Dysregulating the Media: The Unintentional Deregulation of American Media
44 Pages Posted: 8 Jan 2020
Date Written: December 18, 2019
Netflix, Amazon, YouTube, and Apple have been joined by Disney+, Twitch, Facebook and others to supplant the broadcast industry. As the FCC, FTC, and other regulators struggle, a new digital divide has emerged. The current regulatory regime for television is built upon the government’s right to manage over-the-air broadcasting. As content producers shift away from broadcast and cable, much of the government’s regulatory control will end, resulting in new consequences for public policy and new challenges involving privacy, advertising, and antitrust law.
Despite the technological change, there are compelling government interests in a healthy media environment. This article explores the constitutionally valid approaches available to promote the public interest of diversity of viewpoint, assure access to news, educational content, and cultural content for those without the financial resources to buy broadband access, and protect from the heightened risks to personal privacy. The article calls upon the FTC to become the lead regulator, enforcing the Sherman Act, Clayton Act, and the FTC Act’s provisions to assure that competition, online advertising, customer privacy, and the public interest are rigorously enforced.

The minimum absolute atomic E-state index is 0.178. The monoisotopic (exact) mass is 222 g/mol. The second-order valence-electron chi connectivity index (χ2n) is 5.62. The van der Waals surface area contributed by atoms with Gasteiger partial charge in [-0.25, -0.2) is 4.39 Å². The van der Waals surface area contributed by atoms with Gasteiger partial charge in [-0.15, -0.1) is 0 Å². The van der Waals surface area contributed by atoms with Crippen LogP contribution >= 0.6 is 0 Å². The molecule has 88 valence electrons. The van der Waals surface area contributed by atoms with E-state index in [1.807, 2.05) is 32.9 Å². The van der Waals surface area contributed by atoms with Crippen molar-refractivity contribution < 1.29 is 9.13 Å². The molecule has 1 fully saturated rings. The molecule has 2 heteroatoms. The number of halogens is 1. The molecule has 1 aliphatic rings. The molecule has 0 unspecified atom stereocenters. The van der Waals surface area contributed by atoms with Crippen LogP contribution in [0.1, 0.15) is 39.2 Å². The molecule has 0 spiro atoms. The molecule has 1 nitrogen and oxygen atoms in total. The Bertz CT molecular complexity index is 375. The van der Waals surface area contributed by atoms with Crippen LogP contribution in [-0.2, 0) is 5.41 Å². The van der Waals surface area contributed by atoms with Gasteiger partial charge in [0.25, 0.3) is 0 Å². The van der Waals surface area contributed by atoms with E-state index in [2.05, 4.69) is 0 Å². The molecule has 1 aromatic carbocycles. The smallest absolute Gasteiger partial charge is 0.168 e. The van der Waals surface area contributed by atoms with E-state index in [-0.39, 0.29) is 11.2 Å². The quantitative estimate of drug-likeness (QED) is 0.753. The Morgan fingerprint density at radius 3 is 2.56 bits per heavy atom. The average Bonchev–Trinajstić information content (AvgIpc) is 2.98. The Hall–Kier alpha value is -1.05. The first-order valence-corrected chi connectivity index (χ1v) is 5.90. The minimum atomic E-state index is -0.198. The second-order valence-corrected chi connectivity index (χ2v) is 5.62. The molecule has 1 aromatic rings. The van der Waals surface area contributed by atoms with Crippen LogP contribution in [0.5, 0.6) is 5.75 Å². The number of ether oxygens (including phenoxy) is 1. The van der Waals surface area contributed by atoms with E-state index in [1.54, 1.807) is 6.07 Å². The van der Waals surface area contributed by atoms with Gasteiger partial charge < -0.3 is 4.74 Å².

Keywords: Netflix, Amazon, YouTube, Apple, Disney Plus, FCC, FTC, Over-the-top, OTT, Sherman Act, Clayton Act, FTC Act, privacy, public interest, broadcast, regulation
JEL Classification: K00, K20, K21, K23, K29, K42, L12, L13, L24, L41, L42, L43, L44, L82, L86, M37, M38
Suggested Citation: Suggested Citation